From Good Babies to Bad Mothers: Behaviorism and the Influence of "Mommy Training" on Maternal Anxiety

Monday, May 05, 2014 by Meg   •   Filed under Psychology of Motherhood

Avoiding anxiety in parenting is essentially impossible because there is a discrepancy between internal drives, early modeling, social norms and societal goals that all compete. In recent human history, behaviorist thought has played a large role in altering the way we respond to internal cues about parenting, and many women enter therapy trying to field pressure from too many sources. Figuring out what those sources happen to be matters. There's a reason we feel like we're doing it wrong: according to some part of our brain, we totally are. 

Let me be clear that this is not an attack of a specific parenting model or ideal. It is also not to say that some forms of training are not useful. We evolved to watch those around us and model behaviors, learning how to parent through those interactions.

But our drives to attach are often at odds with the drives to fit into out current idea of what normal parenting looks like. And behaviorist mandates can create an additional layer of shame responses that some women may be susceptible to without even realizing it. This may be true whether they parent against the grain or not.

It is for those who are having trouble understanding their anxiety responses amidst competing drives that this post is for....  continue reading

Mom Alert: Things Your Doctor Hasn't Told You About The Causes of "Mommy Brain"

Monday, April 21, 2014 by Meg   •   Filed under Psychology of Motherhood

"Mommy brain" is a common experience among new mothers. Often beginning during pregnancy, symptoms can last through the first year of a child's life and occasionally longer. Women in the throes of this phenomena report having less ability to concentrate or overall feelings of being mentally foggy. Forgetting details--such as what you walked into that room for--is common, as is realizing at the end of the day that you're wearing two different shoes....  continue reading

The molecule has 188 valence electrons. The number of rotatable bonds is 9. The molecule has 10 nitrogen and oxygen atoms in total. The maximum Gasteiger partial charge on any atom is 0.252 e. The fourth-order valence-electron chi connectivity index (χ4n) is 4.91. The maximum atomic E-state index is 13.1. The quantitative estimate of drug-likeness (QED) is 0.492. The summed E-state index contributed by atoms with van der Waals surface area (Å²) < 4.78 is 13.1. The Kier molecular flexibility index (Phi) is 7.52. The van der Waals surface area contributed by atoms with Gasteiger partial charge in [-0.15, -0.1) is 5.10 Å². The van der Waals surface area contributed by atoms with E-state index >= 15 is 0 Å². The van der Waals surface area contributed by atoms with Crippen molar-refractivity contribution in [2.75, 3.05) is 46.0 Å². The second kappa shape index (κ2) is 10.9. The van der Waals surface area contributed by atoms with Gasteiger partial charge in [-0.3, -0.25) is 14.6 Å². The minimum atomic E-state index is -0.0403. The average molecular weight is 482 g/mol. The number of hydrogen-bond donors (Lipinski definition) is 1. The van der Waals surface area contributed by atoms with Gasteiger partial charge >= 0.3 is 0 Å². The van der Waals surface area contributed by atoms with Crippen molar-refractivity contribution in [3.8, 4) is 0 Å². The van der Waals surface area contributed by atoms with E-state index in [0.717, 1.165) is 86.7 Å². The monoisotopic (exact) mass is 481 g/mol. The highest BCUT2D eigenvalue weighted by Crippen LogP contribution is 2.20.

Mom Alert: How Contemporary Views of Attachment Can Cause Guilt (and why they might be wrong)

Monday, March 31, 2014 by Meg   •   Filed under Psychology of Motherhood

There's something about Bowlby, and it isn't his hot ass.

Much research has been done on the nature of mother-infant relationships. While I won't go hardcore into infant psychology, the model has a great many implications for women. Our societal model encourages women to stay at home, caring solely for their children, while at the same time pushing them back into the work force earlier by making single-income living unfeasible.

Unfortunately, we often feel guilty or anxious regardless of our choices or why we make them.  What we fail to realize is that there are a great number of ways to "attachment parent", all of which provide healthy environments for children. The myth that attachment parents do it one specific way creates far more anxiety than it needs to.

First things first. Let's look at why we feel so bad....  continue reading

Do You Know The Difference Between Guilt, Shame and Regret? Here's One Way To Reduce All Three

Monday, March 03, 2014 by Meg   •   Filed under Psychology of Motherhood


Guilt, shame and regret are similar emotional experiences. However, there are subtle differences that matter for our mental health. While guilt and regret follow a similar path towards making us feel shitty, we may be even more receptive to shame in our current overly connected state.

Shame = just one added bonus of Pinterest...  continue reading